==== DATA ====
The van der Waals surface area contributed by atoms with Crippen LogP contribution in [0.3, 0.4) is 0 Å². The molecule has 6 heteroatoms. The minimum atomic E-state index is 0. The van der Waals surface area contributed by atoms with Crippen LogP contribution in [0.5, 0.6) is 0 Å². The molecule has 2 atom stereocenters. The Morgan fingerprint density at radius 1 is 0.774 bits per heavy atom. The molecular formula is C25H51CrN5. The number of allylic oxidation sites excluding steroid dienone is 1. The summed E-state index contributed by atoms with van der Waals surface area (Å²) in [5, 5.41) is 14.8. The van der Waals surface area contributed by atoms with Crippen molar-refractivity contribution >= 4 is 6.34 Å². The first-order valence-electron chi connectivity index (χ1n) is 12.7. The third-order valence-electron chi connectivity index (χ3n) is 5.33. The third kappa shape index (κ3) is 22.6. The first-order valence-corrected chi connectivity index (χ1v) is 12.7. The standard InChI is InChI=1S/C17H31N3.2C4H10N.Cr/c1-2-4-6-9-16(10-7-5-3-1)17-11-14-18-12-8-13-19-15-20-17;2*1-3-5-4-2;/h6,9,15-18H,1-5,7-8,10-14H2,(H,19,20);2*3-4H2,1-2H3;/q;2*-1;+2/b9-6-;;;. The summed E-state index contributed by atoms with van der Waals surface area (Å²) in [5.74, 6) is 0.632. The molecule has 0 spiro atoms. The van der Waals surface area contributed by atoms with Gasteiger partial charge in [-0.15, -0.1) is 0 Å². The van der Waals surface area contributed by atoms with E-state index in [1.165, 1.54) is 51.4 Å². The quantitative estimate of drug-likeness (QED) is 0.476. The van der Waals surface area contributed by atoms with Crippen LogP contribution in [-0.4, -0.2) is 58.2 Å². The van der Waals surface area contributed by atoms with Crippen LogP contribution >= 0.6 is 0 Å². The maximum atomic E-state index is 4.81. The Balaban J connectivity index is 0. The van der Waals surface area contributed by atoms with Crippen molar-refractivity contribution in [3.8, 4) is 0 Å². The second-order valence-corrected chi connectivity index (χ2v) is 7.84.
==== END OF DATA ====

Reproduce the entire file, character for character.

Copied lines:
The van der Waals surface area contributed by atoms with Crippen LogP contribution in [0.3, 0.4) is 0 Å². The molecule has 6 heteroatoms. The minimum atomic E-state index is 0. The van der Waals surface area contributed by atoms with Crippen LogP contribution in [0.5, 0.6) is 0 Å². The molecule has 2 atom stereocenters. The Morgan fingerprint density at radius 1 is 0.774 bits per heavy atom. The molecular formula is C25H51CrN5. The number of allylic oxidation sites excluding steroid dienone is 1. The summed E-state index contributed by atoms with van der Waals surface area (Å²) in [5, 5.41) is 14.8. The van der Waals surface area contributed by atoms with Crippen molar-refractivity contribution >= 4 is 6.34 Å². The first-order valence-electron chi connectivity index (χ1n) is 12.7. The third-order valence-electron chi connectivity index (χ3n) is 5.33. The third kappa shape index (κ3) is 22.6. The first-order valence-corrected chi connectivity index (χ1v) is 12.7. The standard InChI is InChI=1S/C17H31N3.2C4H10N.Cr/c1-2-4-6-9-16(10-7-5-3-1)17-11-14-18-12-8-13-19-15-20-17;2*1-3-5-4-2;/h6,9,15-18H,1-5,7-8,10-14H2,(H,19,20);2*3-4H2,1-2H3;/q;2*-1;+2/b9-6-;;;. The summed E-state index contributed by atoms with van der Waals surface area (Å²) in [5.74, 6) is 0.632. The molecule has 0 spiro atoms. The van der Waals surface area contributed by atoms with Gasteiger partial charge in [-0.15, -0.1) is 0 Å². The van der Waals surface area contributed by atoms with E-state index in [1.165, 1.54) is 51.4 Å². The quantitative estimate of drug-likeness (QED) is 0.476. The van der Waals surface area contributed by atoms with Crippen LogP contribution in [-0.4, -0.2) is 58.2 Å². The van der Waals surface area contributed by atoms with Crippen LogP contribution >= 0.6 is 0 Å². The maximum atomic E-state index is 4.81. The Balaban J connectivity index is 0. The van der Waals surface area contributed by atoms with Crippen molar-refractivity contribution in [3.8, 4) is 0 Å². The second-order valence-corrected chi connectivity index (χ2v) is 7.84.